Malfeasance In The Garden Of Eden
Consider for a moment a tragic hypothetical situation: A one-year old toddler is left alone with a loaded gun while his father runs an errand. On the way out the door, the father instructs the boy to not touch the gun, then lets in an older child from the neighborhood who, the father knows, has a history of playing with firearms. When the toddler, encouraged by the older boy, shoots and seriously injures himself, who would you consider the most guilty: The injured child, the older boy or the father?
Any reasonable person would lay the entirety of the blame on the father. Despite his warning, he knew his toddler was incapable of completely comprehending the magnitude of the danger presented by the firearm. By leaving a curious child alone with a loaded weapon, he created an enormous opportunity for tragedy. Worse, he GUARANTEED it, by letting in an older child who he KNEW would encourage his toddler to play with the gun. Such are the actions of someone who fully INTENDS a tragic outcome.
Now consider the Biblical myth of Adam and Eve in the Garden of Eden -- a very similar tale of a father (Yahweh, the Jewish/Christian god) who left his innocent children (Adam and Eve) alone with a dangerous temptation (the tree of knowledge), then purposefully allowed a corrupting influence (the serpent) to lead them to disaster. As in our hypothetical example, any objective, rational observer would consider this "father" to be, at the very least, criminally reckless, for he created the circumstances that would make the outcome inevitable.
Yet Christian tradition informs us that, among the characters in this story, only Yahweh is blameless, while Adam and Eve are punished for their disobedience (and the serpent for his collusion). Applying this Christian apologetic paradigm to our hypothetical example illustrates its monumental absurdity. In such a context, it is the father who is the victim, not the innocent and ignorant child he maliciously endangered and manipulated. The one-year old toddler is solely responsible for shooting himself, because he exercised "free will," and the father has no choice but to inflict punishment -- because he "loves" him.
However, genuine free will requires not only an unencumbered ability to select among two or more choices, but also an understanding of the consequences of each. Prior to their "offense," Adam and Eve were as innocent and ignorant as the toddler of our story. They had not yet eaten the forbidden fruit, and thus had NO knowledge of good and evil. Their ignorance was so complete they didn't even realize they were naked (at best, they didn't perceive any need to feel shame or embarrassment because of their nakedness). Lacking such comprehension, their ONLY guidance was the warning given by Yahweh.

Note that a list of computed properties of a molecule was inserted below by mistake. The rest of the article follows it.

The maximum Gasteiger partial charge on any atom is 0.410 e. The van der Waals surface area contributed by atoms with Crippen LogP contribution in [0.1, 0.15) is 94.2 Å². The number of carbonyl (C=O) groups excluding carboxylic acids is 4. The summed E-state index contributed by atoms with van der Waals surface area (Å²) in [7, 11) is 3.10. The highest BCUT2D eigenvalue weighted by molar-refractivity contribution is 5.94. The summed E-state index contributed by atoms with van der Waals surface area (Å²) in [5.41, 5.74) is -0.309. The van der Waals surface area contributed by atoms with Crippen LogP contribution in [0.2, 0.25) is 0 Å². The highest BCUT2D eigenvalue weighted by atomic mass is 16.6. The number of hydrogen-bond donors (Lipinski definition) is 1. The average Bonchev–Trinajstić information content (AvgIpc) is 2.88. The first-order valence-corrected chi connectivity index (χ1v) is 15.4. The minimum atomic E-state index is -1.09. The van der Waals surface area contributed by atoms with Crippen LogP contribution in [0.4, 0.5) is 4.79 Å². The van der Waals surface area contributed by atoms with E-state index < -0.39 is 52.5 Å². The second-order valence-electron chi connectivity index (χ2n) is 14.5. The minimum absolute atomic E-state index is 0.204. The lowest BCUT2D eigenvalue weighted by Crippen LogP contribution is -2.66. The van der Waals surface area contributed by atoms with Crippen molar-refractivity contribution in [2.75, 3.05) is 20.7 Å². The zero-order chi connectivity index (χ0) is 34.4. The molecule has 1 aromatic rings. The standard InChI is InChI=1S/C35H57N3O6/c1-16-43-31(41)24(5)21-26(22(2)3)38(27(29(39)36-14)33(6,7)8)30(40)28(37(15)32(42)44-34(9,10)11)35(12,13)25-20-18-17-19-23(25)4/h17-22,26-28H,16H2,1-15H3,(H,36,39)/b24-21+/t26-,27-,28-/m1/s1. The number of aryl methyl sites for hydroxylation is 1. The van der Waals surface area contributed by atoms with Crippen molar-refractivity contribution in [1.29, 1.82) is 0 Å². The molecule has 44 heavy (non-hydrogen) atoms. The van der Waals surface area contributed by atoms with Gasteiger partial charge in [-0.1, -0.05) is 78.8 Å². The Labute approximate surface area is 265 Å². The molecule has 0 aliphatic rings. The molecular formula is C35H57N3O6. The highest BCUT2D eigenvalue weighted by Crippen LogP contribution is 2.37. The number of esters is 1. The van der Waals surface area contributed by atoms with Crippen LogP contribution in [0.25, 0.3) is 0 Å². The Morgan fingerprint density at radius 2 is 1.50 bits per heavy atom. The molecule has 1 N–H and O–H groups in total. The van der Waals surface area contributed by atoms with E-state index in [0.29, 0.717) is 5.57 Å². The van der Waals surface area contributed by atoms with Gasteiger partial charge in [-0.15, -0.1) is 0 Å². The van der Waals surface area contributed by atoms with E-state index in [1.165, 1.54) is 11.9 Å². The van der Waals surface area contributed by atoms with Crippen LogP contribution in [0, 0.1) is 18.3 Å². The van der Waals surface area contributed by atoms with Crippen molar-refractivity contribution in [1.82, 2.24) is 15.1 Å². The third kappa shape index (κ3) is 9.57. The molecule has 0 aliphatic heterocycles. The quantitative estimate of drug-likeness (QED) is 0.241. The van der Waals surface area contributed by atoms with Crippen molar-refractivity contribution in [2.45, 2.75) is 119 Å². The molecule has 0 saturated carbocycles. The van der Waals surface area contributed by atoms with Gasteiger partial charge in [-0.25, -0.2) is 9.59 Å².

Yet this warning was countermanded by the only other apparent authority figure in the garden -- the only other entity who, along with Yahweh, clearly had an understanding greater than their own: the serpent. The first authority figure (Yahweh) told them not to eat from the forbidden tree, for ON THAT DAY, they would die (He lied, for Adam lived another 930 years). The second (the serpent) told them that eating from the tree would "open their eyes," and that they wouldn't die (all true). With Yahweh conveniently absent, they were left to trust the serpent.
In all honesty, if one takes the Genesis narrative seriously, the ONLY characters in this tragedy who are genuinely blameless are Adam and Eve, for only they clearly lacked a true understanding of the consequences of their actions. It's less clear whether or not the serpent understood those consequences. All we're told of him is that he was "more subtle than any beast of the field." Whether "subtle" is to be interpreted as "cunning," "meticulous" or "illusory" is open to debate (in the book of Revelation, Satan is called "that old serpent," but he is never clearly identified as the same serpent in the garden).
With respect to Yahweh, the narrative is much clearer, and more damning. Accepting the premise of his omnipotence and omniscience, we can only conclude that he alone is responsible for the circumstances leading to the "fall" of Adam and Eve. He had the power to create them already possessing the knowledge of good and evil (and thus able to TRULY exercise free will), yet he chose not to. He could have created their home (the garden of Eden) WITHOUT the tree of knowledge, yet he chose to tempt them. He could have prevented the serpent from leading them "astray," yet he not only let him in the garden, he granted him the power of speech. He could have returned to refute the serpent and re-assert his authority, yet he chose to remain conspicuously absent. He could have inflicted a lesser punishment (or none at all, given his own culpability), yet he chose to condemn all humanity to pain and toil.
Every choice Yahweh made in this story, every action he took, seems designed toward the predetermined result of a sin that dooms all mankind and demands redemption. This is not the behavior of a loving and forgiving creator, but of a sadistic and malevolent tyrant.